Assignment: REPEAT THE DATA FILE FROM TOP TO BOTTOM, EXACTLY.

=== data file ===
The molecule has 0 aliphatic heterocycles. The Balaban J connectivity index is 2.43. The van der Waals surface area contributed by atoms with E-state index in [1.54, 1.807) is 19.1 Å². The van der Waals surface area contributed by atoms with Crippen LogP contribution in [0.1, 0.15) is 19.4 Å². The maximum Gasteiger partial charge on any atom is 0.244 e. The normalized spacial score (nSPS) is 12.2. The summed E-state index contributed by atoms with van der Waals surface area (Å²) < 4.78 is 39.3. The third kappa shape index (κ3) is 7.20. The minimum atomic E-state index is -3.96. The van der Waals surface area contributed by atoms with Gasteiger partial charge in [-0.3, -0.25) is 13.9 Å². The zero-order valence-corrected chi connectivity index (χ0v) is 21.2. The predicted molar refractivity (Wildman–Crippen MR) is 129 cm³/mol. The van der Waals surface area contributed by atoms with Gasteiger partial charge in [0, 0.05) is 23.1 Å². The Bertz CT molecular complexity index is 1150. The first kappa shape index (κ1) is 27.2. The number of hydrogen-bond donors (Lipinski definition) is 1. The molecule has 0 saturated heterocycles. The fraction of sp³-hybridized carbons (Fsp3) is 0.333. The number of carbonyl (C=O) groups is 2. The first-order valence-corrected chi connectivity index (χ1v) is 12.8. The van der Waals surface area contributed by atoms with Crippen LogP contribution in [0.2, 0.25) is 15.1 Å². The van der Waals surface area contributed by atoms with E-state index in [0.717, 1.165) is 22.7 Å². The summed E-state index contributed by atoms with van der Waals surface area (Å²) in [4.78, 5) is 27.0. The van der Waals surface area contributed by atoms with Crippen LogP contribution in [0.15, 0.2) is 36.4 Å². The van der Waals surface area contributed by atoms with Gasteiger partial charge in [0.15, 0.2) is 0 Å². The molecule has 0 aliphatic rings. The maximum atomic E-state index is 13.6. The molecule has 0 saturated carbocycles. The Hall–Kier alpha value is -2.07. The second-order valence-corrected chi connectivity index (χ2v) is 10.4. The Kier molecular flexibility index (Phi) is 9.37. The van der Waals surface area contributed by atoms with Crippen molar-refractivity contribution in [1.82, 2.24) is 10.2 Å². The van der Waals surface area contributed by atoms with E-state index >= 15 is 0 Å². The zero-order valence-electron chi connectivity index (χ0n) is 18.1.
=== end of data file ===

The molecule has 0 aliphatic heterocycles. The Balaban J connectivity index is 2.43. The van der Waals surface area contributed by atoms with E-state index in [1.54, 1.807) is 19.1 Å². The van der Waals surface area contributed by atoms with Crippen LogP contribution in [0.1, 0.15) is 19.4 Å². The maximum Gasteiger partial charge on any atom is 0.244 e. The normalized spacial score (nSPS) is 12.2. The summed E-state index contributed by atoms with van der Waals surface area (Å²) < 4.78 is 39.3. The third kappa shape index (κ3) is 7.20. The minimum atomic E-state index is -3.96. The van der Waals surface area contributed by atoms with Gasteiger partial charge in [-0.3, -0.25) is 13.9 Å². The zero-order valence-corrected chi connectivity index (χ0v) is 21.2. The predicted molar refractivity (Wildman–Crippen MR) is 129 cm³/mol. The van der Waals surface area contributed by atoms with Gasteiger partial charge in [0, 0.05) is 23.1 Å². The Bertz CT molecular complexity index is 1150. The first kappa shape index (κ1) is 27.2. The number of hydrogen-bond donors (Lipinski definition) is 1. The molecule has 0 saturated heterocycles. The fraction of sp³-hybridized carbons (Fsp3) is 0.333. The number of carbonyl (C=O) groups is 2. The first-order valence-corrected chi connectivity index (χ1v) is 12.8. The van der Waals surface area contributed by atoms with Crippen LogP contribution in [0.2, 0.25) is 15.1 Å². The van der Waals surface area contributed by atoms with E-state index in [0.717, 1.165) is 22.7 Å². The summed E-state index contributed by atoms with van der Waals surface area (Å²) in [4.78, 5) is 27.0. The van der Waals surface area contributed by atoms with Crippen LogP contribution in [0.15, 0.2) is 36.4 Å². The van der Waals surface area contributed by atoms with Gasteiger partial charge in [0.15, 0.2) is 0 Å². The molecule has 0 aliphatic rings. The maximum atomic E-state index is 13.6. The molecule has 0 saturated carbocycles. The Hall–Kier alpha value is -2.07. The second-order valence-corrected chi connectivity index (χ2v) is 10.4. The Kier molecular flexibility index (Phi) is 9.37. The van der Waals surface area contributed by atoms with Crippen molar-refractivity contribution in [1.82, 2.24) is 10.2 Å². The van der Waals surface area contributed by atoms with E-state index >= 15 is 0 Å². The zero-order valence-electron chi connectivity index (χ0n) is 18.1.